This 1,200 square-foot home was built with six used shipping containers in Felton, California. Designed by Modulus, the home was the subject of a 2012 Citation Award from the Santa Clara Valley chapter of the AIA. The architect camped on the site to study light and other characteristics, according to Dwell, and designed the layout to reduce construction grading. The containers were left exposed but painted, and the walls were covered with drywall for a clean interior look. Inside, an atrium was used for light and to radiate heat throughout the home.
- Sharing Passivhaus success stories.
- Redefining prefab: it’s all about the bones.
- What can President Obama do about climate change?
- iShack: a South African prototype shelter with solar power.
- Cooling challenge spurs 40% more efficient air conditioner.
- Clothes dryers may use 35% more energy than advertised.
- ReCode because your green dream house may be illegal.
- Three easy tips to reduce standby power loads.
- Getting green without going broke.
Subscribe to our weekly newsletter for updates, article summaries, newsworthy links, and other site news.
There’s a container house in Nederland, Colorado, and soon there will be one in Boulder, too. It’s believed to be the first such project in Boulder, and showcases a design by M. Gerwing Architects for couple Mark Gelband and Courtney Loveman, according to a recent article on the Boulder Daily Camera. The design of the eco-friendly home was driven by the solar shade ordinance, a neighbor that wouldn’t help with the variance, and a challenging narrow building site (more detail here).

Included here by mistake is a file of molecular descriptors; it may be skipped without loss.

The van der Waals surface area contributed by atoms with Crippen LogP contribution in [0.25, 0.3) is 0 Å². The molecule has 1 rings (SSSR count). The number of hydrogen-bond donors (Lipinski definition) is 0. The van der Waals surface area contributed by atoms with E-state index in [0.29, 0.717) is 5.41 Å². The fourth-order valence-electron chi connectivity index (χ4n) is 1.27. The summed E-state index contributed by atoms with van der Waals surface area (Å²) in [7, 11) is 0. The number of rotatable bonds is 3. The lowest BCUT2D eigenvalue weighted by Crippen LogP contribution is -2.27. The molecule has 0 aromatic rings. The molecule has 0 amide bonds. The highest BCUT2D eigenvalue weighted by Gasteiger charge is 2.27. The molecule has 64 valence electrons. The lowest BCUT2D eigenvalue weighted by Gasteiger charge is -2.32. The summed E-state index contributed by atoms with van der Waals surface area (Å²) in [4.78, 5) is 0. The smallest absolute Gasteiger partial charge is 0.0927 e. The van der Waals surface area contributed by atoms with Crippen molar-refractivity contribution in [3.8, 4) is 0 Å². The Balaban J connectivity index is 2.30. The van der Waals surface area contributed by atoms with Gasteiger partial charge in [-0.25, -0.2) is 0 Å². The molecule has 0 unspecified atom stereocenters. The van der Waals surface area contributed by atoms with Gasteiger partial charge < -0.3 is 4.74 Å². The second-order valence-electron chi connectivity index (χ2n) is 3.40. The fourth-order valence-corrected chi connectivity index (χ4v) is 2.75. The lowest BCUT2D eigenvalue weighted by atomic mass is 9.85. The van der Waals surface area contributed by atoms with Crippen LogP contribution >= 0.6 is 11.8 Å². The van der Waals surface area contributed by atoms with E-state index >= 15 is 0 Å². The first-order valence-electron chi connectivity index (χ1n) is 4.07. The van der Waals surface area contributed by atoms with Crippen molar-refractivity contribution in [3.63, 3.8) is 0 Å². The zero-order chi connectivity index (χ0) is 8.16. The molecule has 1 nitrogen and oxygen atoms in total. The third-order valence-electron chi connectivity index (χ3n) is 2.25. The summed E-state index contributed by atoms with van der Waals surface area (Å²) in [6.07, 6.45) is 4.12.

House-Lamp is a new Kickstarter project by San Francisco-based architect Lauren Daley. The project features three styles — modern, bungalow, and eco — of architecturally inspired luminaries made of CNC and laser-cut basswood with a solid wood or plywood base. Daley is offering these LED-powered illuminated houses without the task lamp for $250 and with the task lamp for $275. Pictured is Eco with laser-etched rooftop solar PV.
New York City-based Souda, a design and manufacturing company co-founded by Isaac Friedman-Heiman and Shaun Kasperbauer, recently shared a new project called Bubble Chandelier with Jetson Green. Kasperbauer said the light fixture is made with 60 two-liter, used soda bottles collected by homeless individuals and can collectors in the area. The company collaborates with and returns a portion of sale proceeds to local Sure We Can to make each chandelier. Souda has a two-week lead time for the 22-inch item, which runs on a CFL or LED bulb, preferably. It’s available in clear or green from $780.00.